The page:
NB: Quote: “All forms of my work are created to raise questions, to find out everything I can about who I am without fear or judgment, and to encourage you to do the same”. Can you evaluate the above quote in relation to the ICONS?
JD: It could be seen as a comment on how little we know, or want to know, about our own origins.
NB: Can you evaluate on the symbolic value embedded in the word Icon (connotations of religious works of art / worshiping and in the modern sense)
JD: I see all of those aspects in these images.
NB: Art and sex is a subject that is well represented in the history of art. Are these works in essence about sex/sexuality? And if so, where does these works sit within that particular canon?
JD: They’re about assembled knowledge with essential details that are missing.
NB: In what way, if at all, do you place these works within a feminist perspective?
JD: I don’t even try, or care to. I like to believe that these, and in fact all my works, have a far broader perspective than a feminist point of view could possibly include.
NB: Why have you chosen to represent the female gender and not the male?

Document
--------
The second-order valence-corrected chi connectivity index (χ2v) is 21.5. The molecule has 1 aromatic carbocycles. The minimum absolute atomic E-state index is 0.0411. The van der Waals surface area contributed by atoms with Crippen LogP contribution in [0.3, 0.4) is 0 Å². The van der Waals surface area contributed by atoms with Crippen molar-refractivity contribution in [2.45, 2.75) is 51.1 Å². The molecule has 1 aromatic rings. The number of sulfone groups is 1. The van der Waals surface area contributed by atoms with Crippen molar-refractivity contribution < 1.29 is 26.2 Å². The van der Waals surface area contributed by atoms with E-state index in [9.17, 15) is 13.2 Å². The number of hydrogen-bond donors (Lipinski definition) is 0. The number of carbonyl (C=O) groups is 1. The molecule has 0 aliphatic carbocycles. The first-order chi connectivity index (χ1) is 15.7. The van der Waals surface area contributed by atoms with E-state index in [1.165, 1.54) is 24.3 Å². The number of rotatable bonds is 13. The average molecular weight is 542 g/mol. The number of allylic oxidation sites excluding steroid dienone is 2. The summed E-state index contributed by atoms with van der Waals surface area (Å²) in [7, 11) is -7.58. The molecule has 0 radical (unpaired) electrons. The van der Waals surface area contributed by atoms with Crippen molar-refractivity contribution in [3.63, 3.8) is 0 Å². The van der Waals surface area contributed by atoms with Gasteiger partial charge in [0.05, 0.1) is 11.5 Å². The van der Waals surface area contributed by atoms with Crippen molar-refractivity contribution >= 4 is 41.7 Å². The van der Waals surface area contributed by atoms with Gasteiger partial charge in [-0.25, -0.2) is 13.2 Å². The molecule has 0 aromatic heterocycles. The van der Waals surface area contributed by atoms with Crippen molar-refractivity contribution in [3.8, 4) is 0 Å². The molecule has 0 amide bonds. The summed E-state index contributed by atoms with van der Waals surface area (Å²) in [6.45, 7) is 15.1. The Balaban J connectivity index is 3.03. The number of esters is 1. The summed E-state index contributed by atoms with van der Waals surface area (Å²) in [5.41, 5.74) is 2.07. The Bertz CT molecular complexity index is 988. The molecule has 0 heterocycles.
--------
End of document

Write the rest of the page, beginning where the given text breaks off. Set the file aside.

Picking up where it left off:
JD: I am fascinated by the vagina as the source for us all, many of whose processes remain beyond our comprehension. The same could be said for the male gender, of course, but I live with that so it’s less of a mystery — and I explored it quite a bit in my early work.
NB: What about the women photographed, is it significant for you who they are, and how did you describe the project to them?
JD: Their identities make no difference. In the process of photographing them, it was interesting to see that each woman’s vagina, at least these images of them, seemed to convey the opposite to their personalities. On their own, the images have a presence that needs no further explanation.
NB: Could you describe how these “objects” were made?
JD: Several friends and acquaintances were told about the original project and asked to model for it. The photos were shot on infrared film, to read heat from the body as light. The originals are 3m x 4m, accompanied by drawings of them made with my blood on heavy paper.
NB: Is there any specific part of the process of making these “objects” that stands out to you, as specifically relevant? And could you describe the importance of the materials used?
JD: The most relevant aspect of the Jigsaw Puzzles is that, despite decades of intimate contact, I seem to know less now than ever about the makeup of the feminine character. Evidence is overwhelming that I am in no way unique in that.